(I should note that none of my children have a phone, so I did not have to address that issue with our detox yet.)
- Friends’ houses in moderation. (My kids don’t really play at other people’s houses much since we moved, so this really wasn’t a big deal. But I didn’t feel like I could ask other moms to be on my bandwagon and enforce my rules. I also felt like other moms were better at monitoring than I was, so even if they did play, the friend’s mom would kick them off after a short amount of time.)
- Family movie night. (If we were all together watching the same movie, we decided that was ok.)
- Music. (We could use our iPad to play music that pipes out to the whole home. Individual headphones and music were not allowed.)
- Sickness. (This exception was added a couple of weeks into the detox when all my children came down with a stomach bug. They were laying listless on the couch with their throw-up buckets and I let them watch movies as they drifted in and out of sleep. As soon as they felt like moving again, technology was back off the table.)
The reward was a huge part of the technology detox. Although I wanted to have my kids feel the natural benefits of giving up technology, I also wanted them to have something to look forward to to get them through the hard days. We brainstormed reward ideas. This was our list:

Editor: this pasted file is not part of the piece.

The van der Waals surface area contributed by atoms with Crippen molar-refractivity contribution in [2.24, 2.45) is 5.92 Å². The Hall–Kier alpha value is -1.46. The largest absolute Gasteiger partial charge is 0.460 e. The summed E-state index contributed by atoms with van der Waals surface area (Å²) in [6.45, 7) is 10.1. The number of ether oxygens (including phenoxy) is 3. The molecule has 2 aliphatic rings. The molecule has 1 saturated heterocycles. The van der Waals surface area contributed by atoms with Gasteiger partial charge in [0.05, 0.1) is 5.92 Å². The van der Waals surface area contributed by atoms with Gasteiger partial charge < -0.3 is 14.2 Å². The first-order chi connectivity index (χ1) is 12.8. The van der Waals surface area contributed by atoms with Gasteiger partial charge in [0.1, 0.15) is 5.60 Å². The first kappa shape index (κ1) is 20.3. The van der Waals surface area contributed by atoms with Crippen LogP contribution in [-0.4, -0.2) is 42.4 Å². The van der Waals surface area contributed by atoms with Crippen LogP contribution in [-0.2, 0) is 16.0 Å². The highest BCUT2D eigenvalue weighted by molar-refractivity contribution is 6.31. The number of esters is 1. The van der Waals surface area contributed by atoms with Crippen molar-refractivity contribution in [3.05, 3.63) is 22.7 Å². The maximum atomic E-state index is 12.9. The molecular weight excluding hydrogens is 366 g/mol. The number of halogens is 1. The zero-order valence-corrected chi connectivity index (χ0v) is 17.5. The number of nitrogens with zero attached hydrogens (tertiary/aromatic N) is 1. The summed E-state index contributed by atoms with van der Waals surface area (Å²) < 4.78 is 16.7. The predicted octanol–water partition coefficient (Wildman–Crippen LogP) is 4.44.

- Boondocks Family Fun Center (mini golf, laser tag, bumper boats, arcade, go-karts, etc.)
- Yes Day!
- Utah Olympic Park
- friends over
- dinner at favorite restaurant
Because they are smart, my children ended up choosing a Yes Day! for the reward. Basically, it is a day where Chad and I have to say YES to everything they ask, within reason and within a budget. I’ll include more details on this in a later blog post.
Next, we brainstormed alternative activities that could keep us busy when we were bored or when we would normally turn to technology. I wanted them to have a go-to list.
Here is what we came up with:
- play dough
- finger paints
- jump on tramp
- ride bike
- color / draw
- pretend play
- write a letter
- make a phone call
- board game
- card game
- go for a walk
- go to the park
- dance party
**Locke, my kindergartener, came up with ‘thinking‘. He ran into the house one day and said, “Mom! I know what else we can do when we can’t play technology! We can sit on the couch and think.” And he did just that more than once.
His suggestion reminded me how little time we give ourselves to be with our own thoughts. If we have even a minute or two of free time, we grab our phones and check Instagram or Facebook or send a text. Our brain gets little time to be still and quiet and to process. I appreciated such wisdom from a 6-year old.**
I recorded all of our technology parameters on giant post-it note like paper and posted them in our “mud room” off the kitchen so the kids could see it often. We added to the list as the detox month went on.
So there you have it: the nuts and bolts of our Technology Detox. I’ll write a post about how it actually went, but this is where we started.